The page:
Effective Leadership

By Staff Writer

Categories: Daniel, Shadrach, Meshach, and Abednego, Guidance

What does it take to be a good leader? The book of Daniel provides answers. The four Hebrew boys, Shadrach, Meshach, Abed-nego, and Daniel, grew into men during the Babylonian captivity. The kings they served, primarily Nebuchadnezzar and Darius, gave them positions of power. As we look at the interactions between the kings and the Hebrew men, as well as the decisions they all made, we gain valuable insights regarding what does and doesn't make an effective leader. Here are 10 characteristics that make effective leaders.

  1. Make God our number one priority. Pray.
    • All four boys put God first and prayed to God daily.
    • After that, they served the kings loyally and helped the kingdom prosper.

When we understand what's important to us and why, then we can do what is right, or what is the best possible thing to do, under any given circumstance. If God is first in our lives, then we will be able to withstand the myriad of outside pressures that would try to convince us that our commitment to God isn't necessary.

  1. Do what is right all the time, not just when it's convenient. Maintain our integrity.
  • Shadrach, Meshach, Abed-nego knew that bowing down to Nebuchadnezzar's huge statue of gold was not consistent with their faith in God or with the Ten Commandments, by which they lived their lives. They also knew that the punishment for not worshipping the idol was getting thrown into a fiery furnace. Yet, they stayed true to God and to themselves.
  • Daniel's practice was to pray to God three times a day. And he prayed to God in direct opposition to the decree that "whosoever shall ask a petition of any God or man for thirty days save of [the king] shall be cast into the den of lions" (Dan. 6:7).
  • Yet, all four men refused to compromise their integrity. They stood for principle.
  • They were consistent and didn't change who they were or what they believed in order to satisfy others.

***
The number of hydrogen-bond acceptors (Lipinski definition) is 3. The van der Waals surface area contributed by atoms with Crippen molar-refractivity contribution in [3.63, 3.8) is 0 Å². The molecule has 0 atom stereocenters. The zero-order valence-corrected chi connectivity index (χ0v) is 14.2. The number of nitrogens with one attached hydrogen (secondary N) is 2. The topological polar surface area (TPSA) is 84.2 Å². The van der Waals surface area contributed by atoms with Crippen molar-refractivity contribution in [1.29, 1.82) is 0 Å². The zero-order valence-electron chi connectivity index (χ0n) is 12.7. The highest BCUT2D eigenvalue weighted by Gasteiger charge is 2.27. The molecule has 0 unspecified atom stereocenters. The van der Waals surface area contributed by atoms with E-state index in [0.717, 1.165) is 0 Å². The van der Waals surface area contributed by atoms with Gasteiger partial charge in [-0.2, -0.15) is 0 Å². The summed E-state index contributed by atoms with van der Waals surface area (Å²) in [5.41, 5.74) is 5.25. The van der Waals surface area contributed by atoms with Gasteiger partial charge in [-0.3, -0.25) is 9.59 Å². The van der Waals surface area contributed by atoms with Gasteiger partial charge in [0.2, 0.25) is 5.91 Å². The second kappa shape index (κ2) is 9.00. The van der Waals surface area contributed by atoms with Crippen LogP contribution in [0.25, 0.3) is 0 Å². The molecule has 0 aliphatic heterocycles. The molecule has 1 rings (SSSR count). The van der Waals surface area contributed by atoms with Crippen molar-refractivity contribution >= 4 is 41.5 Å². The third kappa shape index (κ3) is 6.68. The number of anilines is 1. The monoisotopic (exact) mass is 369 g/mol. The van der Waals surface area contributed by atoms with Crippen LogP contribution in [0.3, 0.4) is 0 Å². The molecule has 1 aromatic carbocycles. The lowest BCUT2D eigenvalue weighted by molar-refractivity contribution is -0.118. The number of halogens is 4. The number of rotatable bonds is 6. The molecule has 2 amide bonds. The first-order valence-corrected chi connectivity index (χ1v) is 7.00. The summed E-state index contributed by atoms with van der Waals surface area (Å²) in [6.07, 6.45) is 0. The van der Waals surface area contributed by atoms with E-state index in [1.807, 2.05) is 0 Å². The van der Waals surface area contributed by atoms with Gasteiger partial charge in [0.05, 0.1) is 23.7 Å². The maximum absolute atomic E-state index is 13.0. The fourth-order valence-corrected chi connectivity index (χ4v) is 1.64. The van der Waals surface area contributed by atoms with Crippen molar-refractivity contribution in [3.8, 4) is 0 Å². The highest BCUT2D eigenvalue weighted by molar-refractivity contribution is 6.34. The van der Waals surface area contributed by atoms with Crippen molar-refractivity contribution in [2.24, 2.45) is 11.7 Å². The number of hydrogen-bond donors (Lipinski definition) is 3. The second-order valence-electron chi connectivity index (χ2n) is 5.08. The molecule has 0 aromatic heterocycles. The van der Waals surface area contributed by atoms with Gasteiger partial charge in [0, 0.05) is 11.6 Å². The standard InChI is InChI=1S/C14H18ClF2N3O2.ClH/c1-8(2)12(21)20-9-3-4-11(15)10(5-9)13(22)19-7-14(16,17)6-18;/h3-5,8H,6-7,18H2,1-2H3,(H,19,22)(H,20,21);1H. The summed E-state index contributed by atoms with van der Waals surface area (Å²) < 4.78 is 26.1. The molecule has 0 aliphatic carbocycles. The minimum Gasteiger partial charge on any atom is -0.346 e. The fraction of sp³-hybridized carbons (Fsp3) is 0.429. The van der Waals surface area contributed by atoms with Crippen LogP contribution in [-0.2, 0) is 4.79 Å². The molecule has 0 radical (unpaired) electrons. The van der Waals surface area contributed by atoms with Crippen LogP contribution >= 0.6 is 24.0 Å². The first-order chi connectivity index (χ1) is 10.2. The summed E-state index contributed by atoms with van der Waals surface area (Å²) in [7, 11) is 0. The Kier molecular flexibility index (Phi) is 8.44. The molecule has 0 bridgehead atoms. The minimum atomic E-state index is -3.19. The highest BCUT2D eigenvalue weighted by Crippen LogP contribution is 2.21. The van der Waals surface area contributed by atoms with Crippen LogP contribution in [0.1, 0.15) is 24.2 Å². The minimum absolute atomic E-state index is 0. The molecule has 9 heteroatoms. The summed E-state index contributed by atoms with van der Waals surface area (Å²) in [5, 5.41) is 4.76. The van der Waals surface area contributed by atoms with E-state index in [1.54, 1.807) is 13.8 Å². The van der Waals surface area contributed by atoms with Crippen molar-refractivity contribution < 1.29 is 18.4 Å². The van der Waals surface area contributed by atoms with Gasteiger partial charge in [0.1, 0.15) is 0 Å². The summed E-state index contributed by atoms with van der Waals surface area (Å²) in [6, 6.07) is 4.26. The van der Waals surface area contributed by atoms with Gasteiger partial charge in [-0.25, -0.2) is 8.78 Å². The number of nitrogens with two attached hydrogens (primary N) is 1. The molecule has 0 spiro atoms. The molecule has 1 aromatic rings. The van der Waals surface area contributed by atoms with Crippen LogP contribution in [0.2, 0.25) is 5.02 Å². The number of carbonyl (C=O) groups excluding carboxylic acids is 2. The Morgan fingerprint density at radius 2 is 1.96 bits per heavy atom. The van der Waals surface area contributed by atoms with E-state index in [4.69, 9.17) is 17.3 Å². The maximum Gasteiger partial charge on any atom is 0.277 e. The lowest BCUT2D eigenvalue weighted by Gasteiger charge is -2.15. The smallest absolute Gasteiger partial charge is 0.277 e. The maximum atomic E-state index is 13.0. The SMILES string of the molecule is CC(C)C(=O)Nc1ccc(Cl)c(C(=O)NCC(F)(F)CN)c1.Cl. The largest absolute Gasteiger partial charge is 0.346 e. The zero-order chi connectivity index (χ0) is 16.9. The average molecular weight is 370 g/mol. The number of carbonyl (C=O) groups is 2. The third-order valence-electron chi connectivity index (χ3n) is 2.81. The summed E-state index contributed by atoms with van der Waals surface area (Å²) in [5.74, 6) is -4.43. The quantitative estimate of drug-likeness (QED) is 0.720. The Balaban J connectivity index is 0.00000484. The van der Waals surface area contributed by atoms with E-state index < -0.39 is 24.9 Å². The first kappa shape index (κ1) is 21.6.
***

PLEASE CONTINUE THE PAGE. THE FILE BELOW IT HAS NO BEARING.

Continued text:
• Because they disobeyed the latest decrees, they were persecuted. But God protected and saved them.
    • For Shadrach, Meshach, and Abed-nego, "the fire had no power, nor was an hair of their head singed, neither were their coats changed, nor the smell of fire had passed on them" (3:27).
    • "Daniel was taken up out of the den, and no manner of hurt was found upon him, because he believed in his God" (6:23).

It's not always easy to do what's right. We could argue that the Hebrews should've just gone through the motions of bowing down to the idol. Perhaps Daniel could've prayed to God without kneeling and facing Jerusalem. Then the Hebrews wouldn't have had to face the fire or lions. But then, the world would not have known how powerful God is. Though these men took the most difficult path, it was also the most rewarding path. Doing what is right takes moral courage.

  1. Have moral courage. Be strong in the face of conflict or danger. Trust God.
    • When Nebuchadnezzar brought Shadrach, Meshach, and Abed-nego in to confront them about disobeying his law, the three men told him that "our God whom we serve is able to deliver us from the burning fiery furnace" and affirmed that "we will not serve thy gods, nor worship the golden image which thou hast set up" (3:17, 18). Even though Nebuchadnezzar was furious, they did not fear death, but rather trusted God.
    • Like his friends, Daniel, too, trusted God. And, "when Daniel knew that the writing was signed, he went into his house; and his windows being open in his chamber toward Jerusalem, he kneeled upon his knees three times a day, and prayed, and gave thanks before his God, as he did aforetime" (6:10). He gave thanks.
    • In neither story is there any account of the men complaining about their situation or struggling when faced with the fire or the lions.

Knowing that they had been true to God and understanding God's true nature made them secure and calm. They knew that God was their salvation. They were able to discern the source of true power and protection.

  1. Be discerning. Trust heavenly intuition.
    • Daniel was able to interpret dreams because he listened to God, not men. One time, Nebuchadnezzar had called in his magicians and astrologers to interpret a dream he couldn't even remember. Yet, Daniel was able to tell the king what his dream was and what it meant (2).
    • As a result of listening to God and trusting in his God-given intuition in order to interpret dreams, Daniel was promoted.